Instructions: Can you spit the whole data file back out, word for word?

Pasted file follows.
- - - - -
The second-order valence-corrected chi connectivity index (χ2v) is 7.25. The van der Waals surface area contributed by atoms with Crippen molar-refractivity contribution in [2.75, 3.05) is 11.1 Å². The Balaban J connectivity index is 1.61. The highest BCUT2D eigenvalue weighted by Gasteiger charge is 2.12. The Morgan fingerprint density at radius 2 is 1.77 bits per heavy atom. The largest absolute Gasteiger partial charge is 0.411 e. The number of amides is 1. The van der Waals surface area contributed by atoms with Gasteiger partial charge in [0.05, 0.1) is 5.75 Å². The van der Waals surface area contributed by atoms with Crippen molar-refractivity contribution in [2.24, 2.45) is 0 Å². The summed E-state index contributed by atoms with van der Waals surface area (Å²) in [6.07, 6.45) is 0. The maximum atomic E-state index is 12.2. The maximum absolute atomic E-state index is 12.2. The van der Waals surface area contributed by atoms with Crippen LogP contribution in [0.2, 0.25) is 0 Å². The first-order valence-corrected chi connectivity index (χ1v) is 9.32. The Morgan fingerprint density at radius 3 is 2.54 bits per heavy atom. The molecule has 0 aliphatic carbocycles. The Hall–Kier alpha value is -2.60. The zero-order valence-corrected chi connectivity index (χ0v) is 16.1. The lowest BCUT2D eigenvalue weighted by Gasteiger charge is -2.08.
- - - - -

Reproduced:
The second-order valence-corrected chi connectivity index (χ2v) is 7.25. The van der Waals surface area contributed by atoms with Crippen molar-refractivity contribution in [2.75, 3.05) is 11.1 Å². The Balaban J connectivity index is 1.61. The highest BCUT2D eigenvalue weighted by Gasteiger charge is 2.12. The Morgan fingerprint density at radius 2 is 1.77 bits per heavy atom. The largest absolute Gasteiger partial charge is 0.411 e. The number of amides is 1. The van der Waals surface area contributed by atoms with Gasteiger partial charge in [0.05, 0.1) is 5.75 Å². The van der Waals surface area contributed by atoms with Crippen molar-refractivity contribution in [2.24, 2.45) is 0 Å². The summed E-state index contributed by atoms with van der Waals surface area (Å²) in [6.07, 6.45) is 0. The maximum atomic E-state index is 12.2. The maximum absolute atomic E-state index is 12.2. The van der Waals surface area contributed by atoms with Crippen LogP contribution in [0.2, 0.25) is 0 Å². The first-order valence-corrected chi connectivity index (χ1v) is 9.32. The Morgan fingerprint density at radius 3 is 2.54 bits per heavy atom. The molecule has 0 aliphatic carbocycles. The Hall–Kier alpha value is -2.60. The zero-order valence-corrected chi connectivity index (χ0v) is 16.1. The lowest BCUT2D eigenvalue weighted by Gasteiger charge is -2.08.